It has been a bit lighter during the week so I've managed to look at the berry trees I pass on my way to work in the morning but no joy yet. Still my luck may still be in having found a migrant Long-eared Owl, in a Common Lime tree at Backhouse Park in Sunderland a couple of days ago. It spent the morning there but the number of small birds it attracted got up to about 50 and 3 Mistle Thrushes certainly let it know it wasn't welcome and it had moved on my 12:15.
Last night was the last night of the year for the garden moth scheme and like the other night I caught nothing. I'll put it out occasionally during the winter to catch a few of the winter species but things will be very quiet now until March.

I checked many of the berry-laden trees between Waldridge and the Riverside for Waxwings but I was out of luck. Pity as it was a lovely day, cold but bright, no wind and no rain, it was really nice to be out. The bird of the day was a Common Buzzard that flew over the cricket ground. Mobbed by a few gulls, this adult bird called several times before it drifted out of sight heading south. Most of the gulls took no notice and were happy to continue to roost on the adjacent playing field. I counted 187 Black-headed Gull and a single first winter Common Gull.

1 of 187 Black-headed Gulls
The river was very high and very fast and this probably accounted for the lack of 'exotic' waterfowl. No Whooper or Pink-footed Goose, no Scaup or Mandarin. In fact only a few Mallard were on the water, the rest were on the far bank or on the golf course together with a few Tufted Duck and Moorhen.

However the river being in spate as it was, is ideal for the Goosanders. 13 of them were just below the weir feeding very successfully. Several visitors to the park were watching as they caught fish being swept downstream. It must have taken quite a bit of energy swimming against the flow to remain in one place under the weir. Every now and then they presumably would stop swimming, let the river take them downstream and then they would fly back again.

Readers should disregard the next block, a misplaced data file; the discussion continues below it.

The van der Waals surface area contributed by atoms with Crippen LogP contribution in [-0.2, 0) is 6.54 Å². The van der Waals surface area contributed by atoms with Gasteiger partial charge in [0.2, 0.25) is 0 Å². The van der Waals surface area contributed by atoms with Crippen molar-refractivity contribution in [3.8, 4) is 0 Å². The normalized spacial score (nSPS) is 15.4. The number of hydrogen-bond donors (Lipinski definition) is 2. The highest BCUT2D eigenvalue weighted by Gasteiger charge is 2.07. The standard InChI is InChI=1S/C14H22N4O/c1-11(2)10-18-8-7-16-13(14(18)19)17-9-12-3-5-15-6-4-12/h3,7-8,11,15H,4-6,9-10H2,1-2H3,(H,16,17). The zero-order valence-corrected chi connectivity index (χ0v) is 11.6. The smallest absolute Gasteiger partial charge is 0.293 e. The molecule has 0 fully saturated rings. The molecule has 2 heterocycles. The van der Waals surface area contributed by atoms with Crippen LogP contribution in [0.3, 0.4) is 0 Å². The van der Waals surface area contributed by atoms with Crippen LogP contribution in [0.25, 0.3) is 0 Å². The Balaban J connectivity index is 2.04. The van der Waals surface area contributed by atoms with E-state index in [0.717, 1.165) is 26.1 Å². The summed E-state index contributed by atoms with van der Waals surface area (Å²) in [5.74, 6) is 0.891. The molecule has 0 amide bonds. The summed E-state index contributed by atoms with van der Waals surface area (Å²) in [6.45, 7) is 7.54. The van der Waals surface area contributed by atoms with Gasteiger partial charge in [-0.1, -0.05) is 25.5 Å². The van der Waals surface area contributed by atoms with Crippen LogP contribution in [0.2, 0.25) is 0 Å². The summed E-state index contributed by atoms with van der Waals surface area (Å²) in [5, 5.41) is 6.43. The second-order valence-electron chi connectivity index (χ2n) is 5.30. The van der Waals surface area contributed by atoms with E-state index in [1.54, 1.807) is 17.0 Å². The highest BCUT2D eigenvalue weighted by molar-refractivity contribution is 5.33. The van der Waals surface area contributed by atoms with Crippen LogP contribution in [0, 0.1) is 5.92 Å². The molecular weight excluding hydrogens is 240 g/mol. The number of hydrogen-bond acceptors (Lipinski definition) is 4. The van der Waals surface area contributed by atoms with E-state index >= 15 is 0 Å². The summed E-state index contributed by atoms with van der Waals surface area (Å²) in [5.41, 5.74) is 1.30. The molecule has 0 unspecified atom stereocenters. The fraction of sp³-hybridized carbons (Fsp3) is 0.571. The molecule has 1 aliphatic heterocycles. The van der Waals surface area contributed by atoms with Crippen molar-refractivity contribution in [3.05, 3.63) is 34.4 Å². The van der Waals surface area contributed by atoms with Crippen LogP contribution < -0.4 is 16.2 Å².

Three young Cormorants were perched up roosting on a large dead branch opposite and had also enjoyed a good fishing session. 

Upstream from the weir the river from there to the bend by the nature reserve was much calmer, but very high up the banks. Some of the riverbank is already looking quite bad with erosion.  The local Kingfisher did it's usual fly past obviously preferring the calmer waters here but it was too high for a Grey Wagtail that was content to feed on the main riverside path. No Dippers here either.

Grey Wagtail
The little nature reserve here had a few birds, 5 Redwing, 4 Siskin, 2 Bullfinch and 6 Long-tailed Tit but no Waxwing. With this I decided I would have to wait another day and headed home.

Tuesday, 2 November 2010

Time to put the bird table back up

Moth trap out overnight but only a couple of moths present, 2 Light Brown Apple Moth and an Angle Shades. Nine Siskin flew over calling as I was examining it and a Great-spotted Woodpecker called in the half-light in the paddock.

Time to put the feeders and bird table up again as there were already a few tits in the garden and a single Long-tailed Tit arrived in the plum tree just after I went back indoors.
Checked many of the suitable berry trees for Waxwing on my way to work but still no joy. Still I reckon its just a matter of time.